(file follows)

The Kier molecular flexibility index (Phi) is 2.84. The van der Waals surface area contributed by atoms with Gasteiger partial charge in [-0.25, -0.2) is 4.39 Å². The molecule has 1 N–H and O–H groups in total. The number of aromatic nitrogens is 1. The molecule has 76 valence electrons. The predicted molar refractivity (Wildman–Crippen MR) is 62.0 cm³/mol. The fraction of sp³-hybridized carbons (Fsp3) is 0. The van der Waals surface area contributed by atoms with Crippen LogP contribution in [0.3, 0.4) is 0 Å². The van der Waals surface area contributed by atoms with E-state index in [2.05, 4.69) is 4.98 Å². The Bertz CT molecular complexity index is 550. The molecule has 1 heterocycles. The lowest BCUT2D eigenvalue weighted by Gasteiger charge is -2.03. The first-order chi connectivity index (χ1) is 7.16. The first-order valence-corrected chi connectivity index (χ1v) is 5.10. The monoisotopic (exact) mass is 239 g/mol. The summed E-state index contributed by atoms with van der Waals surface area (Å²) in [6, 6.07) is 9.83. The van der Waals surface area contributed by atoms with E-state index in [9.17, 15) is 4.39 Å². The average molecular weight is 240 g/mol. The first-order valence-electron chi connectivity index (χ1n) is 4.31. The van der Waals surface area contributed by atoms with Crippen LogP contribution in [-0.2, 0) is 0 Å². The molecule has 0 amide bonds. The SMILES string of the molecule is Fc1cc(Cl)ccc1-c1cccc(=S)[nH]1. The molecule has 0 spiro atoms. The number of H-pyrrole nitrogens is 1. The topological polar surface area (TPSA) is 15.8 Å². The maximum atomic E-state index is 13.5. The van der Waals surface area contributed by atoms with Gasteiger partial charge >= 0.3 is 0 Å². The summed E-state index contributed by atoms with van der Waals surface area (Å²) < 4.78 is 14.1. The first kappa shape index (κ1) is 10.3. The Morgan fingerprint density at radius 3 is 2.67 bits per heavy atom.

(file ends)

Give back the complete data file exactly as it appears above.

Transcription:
The Kier molecular flexibility index (Phi) is 2.84. The van der Waals surface area contributed by atoms with Gasteiger partial charge in [-0.25, -0.2) is 4.39 Å². The molecule has 1 N–H and O–H groups in total. The number of aromatic nitrogens is 1. The molecule has 76 valence electrons. The predicted molar refractivity (Wildman–Crippen MR) is 62.0 cm³/mol. The fraction of sp³-hybridized carbons (Fsp3) is 0. The van der Waals surface area contributed by atoms with Crippen LogP contribution in [0.3, 0.4) is 0 Å². The van der Waals surface area contributed by atoms with E-state index in [2.05, 4.69) is 4.98 Å². The Bertz CT molecular complexity index is 550. The molecule has 1 heterocycles. The lowest BCUT2D eigenvalue weighted by Gasteiger charge is -2.03. The first-order chi connectivity index (χ1) is 7.16. The first-order valence-corrected chi connectivity index (χ1v) is 5.10. The monoisotopic (exact) mass is 239 g/mol. The summed E-state index contributed by atoms with van der Waals surface area (Å²) in [6, 6.07) is 9.83. The van der Waals surface area contributed by atoms with E-state index in [9.17, 15) is 4.39 Å². The average molecular weight is 240 g/mol. The first-order valence-electron chi connectivity index (χ1n) is 4.31. The van der Waals surface area contributed by atoms with Crippen LogP contribution in [-0.2, 0) is 0 Å². The molecule has 0 amide bonds. The SMILES string of the molecule is Fc1cc(Cl)ccc1-c1cccc(=S)[nH]1. The molecule has 0 spiro atoms. The number of H-pyrrole nitrogens is 1. The topological polar surface area (TPSA) is 15.8 Å². The maximum atomic E-state index is 13.5. The van der Waals surface area contributed by atoms with Gasteiger partial charge >= 0.3 is 0 Å². The summed E-state index contributed by atoms with van der Waals surface area (Å²) < 4.78 is 14.1. The first kappa shape index (κ1) is 10.3. The Morgan fingerprint density at radius 3 is 2.67 bits per heavy atom.